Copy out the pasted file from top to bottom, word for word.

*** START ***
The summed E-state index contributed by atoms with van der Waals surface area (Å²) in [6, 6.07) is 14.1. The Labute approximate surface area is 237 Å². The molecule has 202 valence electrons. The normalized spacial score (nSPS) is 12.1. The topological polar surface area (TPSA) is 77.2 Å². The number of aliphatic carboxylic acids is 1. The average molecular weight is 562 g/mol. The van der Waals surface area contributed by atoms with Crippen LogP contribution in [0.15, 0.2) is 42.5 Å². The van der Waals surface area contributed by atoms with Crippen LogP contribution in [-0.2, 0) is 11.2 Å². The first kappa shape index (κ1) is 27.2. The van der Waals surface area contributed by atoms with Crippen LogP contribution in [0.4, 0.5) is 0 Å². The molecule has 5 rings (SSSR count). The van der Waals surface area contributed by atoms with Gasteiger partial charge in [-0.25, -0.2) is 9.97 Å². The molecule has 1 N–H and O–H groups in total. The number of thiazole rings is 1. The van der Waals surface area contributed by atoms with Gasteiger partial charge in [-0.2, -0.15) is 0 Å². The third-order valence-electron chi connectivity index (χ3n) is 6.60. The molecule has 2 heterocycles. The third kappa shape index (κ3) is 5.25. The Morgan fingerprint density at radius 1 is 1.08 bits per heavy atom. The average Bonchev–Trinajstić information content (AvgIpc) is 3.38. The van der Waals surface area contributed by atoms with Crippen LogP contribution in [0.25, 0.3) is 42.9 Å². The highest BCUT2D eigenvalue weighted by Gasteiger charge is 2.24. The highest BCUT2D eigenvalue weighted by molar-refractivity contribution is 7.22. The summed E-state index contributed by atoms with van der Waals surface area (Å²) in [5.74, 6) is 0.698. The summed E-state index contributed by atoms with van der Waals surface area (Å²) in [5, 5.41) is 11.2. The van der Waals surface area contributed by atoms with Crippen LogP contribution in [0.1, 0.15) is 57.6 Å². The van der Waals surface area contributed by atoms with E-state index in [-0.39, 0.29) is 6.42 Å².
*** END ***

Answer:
The summed E-state index contributed by atoms with van der Waals surface area (Å²) in [6, 6.07) is 14.1. The Labute approximate surface area is 237 Å². The molecule has 202 valence electrons. The normalized spacial score (nSPS) is 12.1. The topological polar surface area (TPSA) is 77.2 Å². The number of aliphatic carboxylic acids is 1. The average molecular weight is 562 g/mol. The van der Waals surface area contributed by atoms with Crippen LogP contribution in [0.15, 0.2) is 42.5 Å². The van der Waals surface area contributed by atoms with Crippen LogP contribution in [-0.2, 0) is 11.2 Å². The first kappa shape index (κ1) is 27.2. The van der Waals surface area contributed by atoms with Crippen LogP contribution in [0.4, 0.5) is 0 Å². The molecule has 5 rings (SSSR count). The van der Waals surface area contributed by atoms with Gasteiger partial charge in [-0.25, -0.2) is 9.97 Å². The molecule has 1 N–H and O–H groups in total. The number of thiazole rings is 1. The van der Waals surface area contributed by atoms with Gasteiger partial charge in [-0.2, -0.15) is 0 Å². The third-order valence-electron chi connectivity index (χ3n) is 6.60. The molecule has 2 heterocycles. The third kappa shape index (κ3) is 5.25. The Morgan fingerprint density at radius 1 is 1.08 bits per heavy atom. The average Bonchev–Trinajstić information content (AvgIpc) is 3.38. The van der Waals surface area contributed by atoms with Crippen LogP contribution in [0.25, 0.3) is 42.9 Å². The highest BCUT2D eigenvalue weighted by Gasteiger charge is 2.24. The highest BCUT2D eigenvalue weighted by molar-refractivity contribution is 7.22. The summed E-state index contributed by atoms with van der Waals surface area (Å²) in [5.74, 6) is 0.698. The summed E-state index contributed by atoms with van der Waals surface area (Å²) in [5, 5.41) is 11.2. The van der Waals surface area contributed by atoms with Crippen LogP contribution in [0.1, 0.15) is 57.6 Å². The van der Waals surface area contributed by atoms with E-state index in [-0.39, 0.29) is 6.42 Å².